Space Mission Force Comes To Peterson

Airmen from the 4th Space Control Squadron disembark a C-5 Galaxy to greet their families at Peterson Air Force Base, Colo., Aug. 13, 2016. Spacecrews from the 21st Space Wing will be part of the Space Mission Task Force where Airmen perform operations from in garrison. Image Credit: U.S. Air Force/ Senior Airman Rose Gudex

Airmen from the 4th Space Control Squadron disembark a C-5 Galaxy to greet their families at Peterson Air Force Base, Colo., Aug. 13, 2016. Spacecrews from the 21st Space Wing will be part of the Space Mission Task Force where Airmen perform operations from in garrison. Image Credit: U.S. Air Force/ Senior Airman Rose Gudex

September 29, 2016 – Space, as a global commons, is vital to commerce and is an essential element of global stability and joint warfare. Space is no longer a sanctuary where the United States or our allies and partners operate in an uncontested environment.

Despite world interest in avoiding militarization of space, potential adversaries have identified the use of space as an advantage for U.S. military forces, and are actively fielding systems to deny our use of space in a conflict.

Peterson Air Force Base, along with the other space wings located around the globe, are scheduled to execute a new widespread operational and training approach in handling unavoidable threats to our space capabilities and our national defense. The new training will be referred to as the Space Mission Force.

“Space Mission Force (is) a new advanced training and force presentation model that prepares our space forces to meet the challenges of today’s space domain, while ensuring we continue to provide vital space capabilities for the Joint Force now and in the future,” said Gen. John Hyten, Air Force Space Command commander.

Air Force Space Command has a long history of providing space capabilities vital to the defense of our nation. However, Gen. Hyten said the training and skills which sustained our space operations for the last several decades are not the same skills needed to fight through threats and win in today’s contested, degraded and operationally‐limited environment.

“SMF allows us to retool our operations and training, which historically have centered around activities in a rather benign space environment. We aim to grow advanced training and new training concepts that are based on real-world, threat-based intelligence,” said Lt Col Marc Brock, 21st Operations Group deputy commander.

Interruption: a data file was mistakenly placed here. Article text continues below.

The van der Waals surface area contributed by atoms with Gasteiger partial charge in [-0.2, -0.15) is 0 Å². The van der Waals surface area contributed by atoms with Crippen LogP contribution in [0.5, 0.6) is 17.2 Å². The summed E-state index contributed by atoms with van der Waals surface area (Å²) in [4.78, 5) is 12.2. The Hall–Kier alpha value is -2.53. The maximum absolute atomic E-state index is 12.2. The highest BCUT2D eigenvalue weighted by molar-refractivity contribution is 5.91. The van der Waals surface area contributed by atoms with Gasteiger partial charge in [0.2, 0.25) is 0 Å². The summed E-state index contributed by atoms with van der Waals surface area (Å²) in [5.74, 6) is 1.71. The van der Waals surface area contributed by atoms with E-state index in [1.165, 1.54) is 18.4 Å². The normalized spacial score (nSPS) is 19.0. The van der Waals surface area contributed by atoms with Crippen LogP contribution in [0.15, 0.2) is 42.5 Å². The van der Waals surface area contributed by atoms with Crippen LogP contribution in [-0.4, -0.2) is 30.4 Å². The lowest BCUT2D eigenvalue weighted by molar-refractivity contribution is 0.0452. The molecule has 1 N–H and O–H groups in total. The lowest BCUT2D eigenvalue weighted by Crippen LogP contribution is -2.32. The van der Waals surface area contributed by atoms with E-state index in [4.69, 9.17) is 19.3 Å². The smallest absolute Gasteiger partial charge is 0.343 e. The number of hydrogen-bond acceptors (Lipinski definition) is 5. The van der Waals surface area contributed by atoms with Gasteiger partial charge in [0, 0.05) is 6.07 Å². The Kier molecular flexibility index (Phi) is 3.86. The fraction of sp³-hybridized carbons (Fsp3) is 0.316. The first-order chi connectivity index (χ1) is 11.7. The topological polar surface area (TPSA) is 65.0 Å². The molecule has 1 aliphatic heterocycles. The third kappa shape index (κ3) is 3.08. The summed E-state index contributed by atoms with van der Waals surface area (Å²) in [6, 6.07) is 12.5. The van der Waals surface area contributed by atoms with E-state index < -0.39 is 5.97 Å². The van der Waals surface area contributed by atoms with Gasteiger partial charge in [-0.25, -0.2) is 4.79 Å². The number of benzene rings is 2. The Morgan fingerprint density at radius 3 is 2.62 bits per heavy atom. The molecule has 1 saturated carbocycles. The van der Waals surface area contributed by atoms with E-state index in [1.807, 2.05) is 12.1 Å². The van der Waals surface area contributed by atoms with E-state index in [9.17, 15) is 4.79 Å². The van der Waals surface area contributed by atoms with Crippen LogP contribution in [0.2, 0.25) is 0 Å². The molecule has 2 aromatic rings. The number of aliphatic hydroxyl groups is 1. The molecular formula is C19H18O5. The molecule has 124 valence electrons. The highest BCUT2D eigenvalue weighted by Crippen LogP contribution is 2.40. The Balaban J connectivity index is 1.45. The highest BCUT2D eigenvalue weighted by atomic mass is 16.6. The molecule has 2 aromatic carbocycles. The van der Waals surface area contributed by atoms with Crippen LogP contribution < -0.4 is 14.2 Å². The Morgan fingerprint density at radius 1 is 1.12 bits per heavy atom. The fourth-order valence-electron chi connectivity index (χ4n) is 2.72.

This transformation to training applies to all AFSPC units and the entire Space Mission Enterprise, Hyten has said. It includes every operator, mission support professional, intelligence professional, headquarters staff member and acquisition professional supporting Air Force space operations.

SMF can be broken down into two constructs: training and force presentation.

The training, also known as the Ready Spacecrew Program, includes continuation training and advanced training. It leverages the Weapons and Tactics process to continuously develop, test and train innovative warfighting tactics, techniques and procedures.

Force presentation, also known as Space Mission Task Force, is the element of SMF presented to the Commander of United States Strategic Command by the Air Force for operational use. It acknowledges most space forces perform operations from in garrison. These forces includes space operators, mission planning personnel, intelligence professionals, space weapon systems and other necessary equipment and support.

The 4th Space Control Squadron at Peterson AFB already initiated their SMF cycle early this year, Lt Col Brock said. 21st Space Wing ground-based radar squadrons, at geographically-separated locations around the globe, will also implement SMF in October 2017 after garnering lessons learned from the SMF Pilot Program at the 7th Space Warning Squadron, scheduled to start in October 2016.

With the new SMF program pushing forward, the focus of why there is a need for it should always be reset back to how having a good offense comes from having a good defense.

“SMF is a key enabler when you talk about defending the homeland,” said Brock. “We have missile warning radars strategically located around the perimeter of the United States and Canada and their primary job is to defend our homeland and this construct will only make us better at that responsibility as we also look to better secure the space domain.”